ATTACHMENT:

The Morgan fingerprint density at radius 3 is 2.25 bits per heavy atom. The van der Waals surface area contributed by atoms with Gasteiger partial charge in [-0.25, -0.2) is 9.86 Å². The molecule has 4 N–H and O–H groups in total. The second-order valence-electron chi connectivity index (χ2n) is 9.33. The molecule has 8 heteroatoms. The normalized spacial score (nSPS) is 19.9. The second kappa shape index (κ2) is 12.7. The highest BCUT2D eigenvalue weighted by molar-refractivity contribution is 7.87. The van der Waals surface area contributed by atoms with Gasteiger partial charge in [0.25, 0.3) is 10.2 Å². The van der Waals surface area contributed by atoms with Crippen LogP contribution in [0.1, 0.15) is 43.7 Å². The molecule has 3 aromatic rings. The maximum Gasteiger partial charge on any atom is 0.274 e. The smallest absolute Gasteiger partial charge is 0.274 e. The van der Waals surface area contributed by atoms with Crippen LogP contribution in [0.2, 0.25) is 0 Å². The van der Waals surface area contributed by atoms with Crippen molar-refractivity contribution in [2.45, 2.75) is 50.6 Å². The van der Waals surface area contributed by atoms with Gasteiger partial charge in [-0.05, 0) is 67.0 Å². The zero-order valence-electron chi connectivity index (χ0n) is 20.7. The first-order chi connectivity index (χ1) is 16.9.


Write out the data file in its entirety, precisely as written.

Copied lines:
The Morgan fingerprint density at radius 3 is 2.25 bits per heavy atom. The van der Waals surface area contributed by atoms with Gasteiger partial charge in [-0.25, -0.2) is 9.86 Å². The molecule has 4 N–H and O–H groups in total. The second-order valence-electron chi connectivity index (χ2n) is 9.33. The molecule has 8 heteroatoms. The normalized spacial score (nSPS) is 19.9. The second kappa shape index (κ2) is 12.7. The highest BCUT2D eigenvalue weighted by molar-refractivity contribution is 7.87. The van der Waals surface area contributed by atoms with Gasteiger partial charge in [0.25, 0.3) is 10.2 Å². The van der Waals surface area contributed by atoms with Crippen LogP contribution in [0.1, 0.15) is 43.7 Å². The molecule has 3 aromatic rings. The maximum Gasteiger partial charge on any atom is 0.274 e. The smallest absolute Gasteiger partial charge is 0.274 e. The van der Waals surface area contributed by atoms with Crippen LogP contribution in [0.2, 0.25) is 0 Å². The van der Waals surface area contributed by atoms with Crippen molar-refractivity contribution in [2.45, 2.75) is 50.6 Å². The van der Waals surface area contributed by atoms with Gasteiger partial charge in [-0.05, 0) is 67.0 Å². The zero-order valence-electron chi connectivity index (χ0n) is 20.7. The first-order chi connectivity index (χ1) is 16.9.